Sports Law Blog
All things legal relating
to the sports world...
Tuesday, July 10, 2007
The All American Football League and Its College Degree Eligibility Rule
I've received e-mails from several readers about the All American Football League, a professional football league that will begin operations in the spring of 2008, feature between six to eight teams in the southeast, and pay players around $70,000 to $75,000 a season.
The AAFL, as it is called, was scheduled to begin operations this year, but was pushed back till next year. Wisely, the league does not intend to compete with the NFL, as AAFL games will be played in the spring, during the NFL's off season. Along those lines, the AAFL seeks to provide consumers with an otherwise unavailable product--outdoor professional football in the spring. The league also aspires to develop players to the point where they can seek employment in the NFL, particularly now that NFL has shut down its own developmental league, NFL Europa. The AAFL will also try to capitalize on local rivalries, with players assigned to teams based on where they played in college--so a player who starred at the University of Southern Mississippi, for instance, would be assigned to the Mississippi franchise. The NBA used to employ a similar system of player allocation before it turned the NBA draft.
The AAFL features an impressive Board of Directors (including our friend Gary Roberts, the new dean of Indiana University School of Law in Indianapolis), but undoubtedly faces a difficult task. There have been many attempted professional football leagues over the last three decades, and for every Arena Football League, there seem to be quite a few failed ventures, including the United States Football League, the XFL, the Regional Football League, and the likely many others that never advanced past the planning stages. In addition, the AAFL isn't the only pro football league in-the-works: the United Football League, which hopes to begin play next summer in major cities that do not have NFL teams (including Los Angeles and Mexico City) and which enjoys the funding of Mark Cuban and Google executive Tim Armstrong, among other very wealthy folks, may emerge as a rival (for great discussions of the UFL, see posts by CNBC's Darren Rovell and Sports Economist's Skip Sauer, and for thought-provoking speculation that the UFL might attract players not old enough to meet the NFL's age requirement, see this post by AOL Fanhouse's Michael David Smith).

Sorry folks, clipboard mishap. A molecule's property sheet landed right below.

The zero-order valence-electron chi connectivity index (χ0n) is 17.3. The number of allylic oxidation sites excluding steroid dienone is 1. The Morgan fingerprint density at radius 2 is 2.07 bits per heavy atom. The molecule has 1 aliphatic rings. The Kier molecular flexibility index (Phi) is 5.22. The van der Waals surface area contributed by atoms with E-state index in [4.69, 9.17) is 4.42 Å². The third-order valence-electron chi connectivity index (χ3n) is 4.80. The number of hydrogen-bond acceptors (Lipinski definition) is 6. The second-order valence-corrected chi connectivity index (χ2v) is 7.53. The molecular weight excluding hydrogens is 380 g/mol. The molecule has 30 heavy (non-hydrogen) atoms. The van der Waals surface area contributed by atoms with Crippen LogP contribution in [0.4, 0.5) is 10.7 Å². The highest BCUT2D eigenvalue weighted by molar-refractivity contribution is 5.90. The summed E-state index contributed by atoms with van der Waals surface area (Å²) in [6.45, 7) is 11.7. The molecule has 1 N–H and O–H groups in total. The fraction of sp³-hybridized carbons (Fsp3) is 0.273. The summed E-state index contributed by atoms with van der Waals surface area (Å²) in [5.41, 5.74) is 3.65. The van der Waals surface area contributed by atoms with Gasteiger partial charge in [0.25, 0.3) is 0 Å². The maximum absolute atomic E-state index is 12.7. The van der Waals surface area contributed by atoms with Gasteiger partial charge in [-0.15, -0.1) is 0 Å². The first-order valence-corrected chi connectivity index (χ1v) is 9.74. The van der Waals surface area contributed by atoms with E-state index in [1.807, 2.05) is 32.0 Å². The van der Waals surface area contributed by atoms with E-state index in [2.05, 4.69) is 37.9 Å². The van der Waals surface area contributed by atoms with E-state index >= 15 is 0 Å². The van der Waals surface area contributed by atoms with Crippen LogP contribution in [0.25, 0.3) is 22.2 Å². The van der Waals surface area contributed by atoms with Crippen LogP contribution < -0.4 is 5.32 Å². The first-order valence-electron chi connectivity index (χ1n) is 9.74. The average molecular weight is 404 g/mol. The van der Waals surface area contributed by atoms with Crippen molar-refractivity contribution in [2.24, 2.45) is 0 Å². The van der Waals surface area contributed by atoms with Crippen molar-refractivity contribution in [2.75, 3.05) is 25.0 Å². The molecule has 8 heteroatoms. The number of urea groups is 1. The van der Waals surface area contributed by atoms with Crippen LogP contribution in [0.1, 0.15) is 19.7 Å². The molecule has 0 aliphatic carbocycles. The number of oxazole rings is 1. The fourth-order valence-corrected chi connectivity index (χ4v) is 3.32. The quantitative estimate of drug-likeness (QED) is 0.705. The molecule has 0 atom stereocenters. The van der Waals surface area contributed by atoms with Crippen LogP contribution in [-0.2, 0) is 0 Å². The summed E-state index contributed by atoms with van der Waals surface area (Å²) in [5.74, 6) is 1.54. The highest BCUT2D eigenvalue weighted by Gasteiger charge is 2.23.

Whether or not the AAFL succeeds as a business venture, it features one noteworthy eligibility rule: players must possess a college degree. This rule, which does not reflect collective-bargaining (since there doesn't seem to be an AAFL players' association) but instead a unilateral league imposition, is ostensibly designed to encourage college football players to stay in school and focus on their studies. A cynic, however, might characterize it as a thinly-veiled attempt to appease the NCAA and colleges, which do not want to lose the players who generate so much revenue for them, and one that seems noticeably reflective of the backgrounds of AAFL's Board of Directors, which includes former NCAA president Cedric Dempsey as well as former conference commissioners, athletic directors, and head football coaches. Obviously, the rule also limits the number of available players, especially since many of the nation's best teams have poor graduation rates.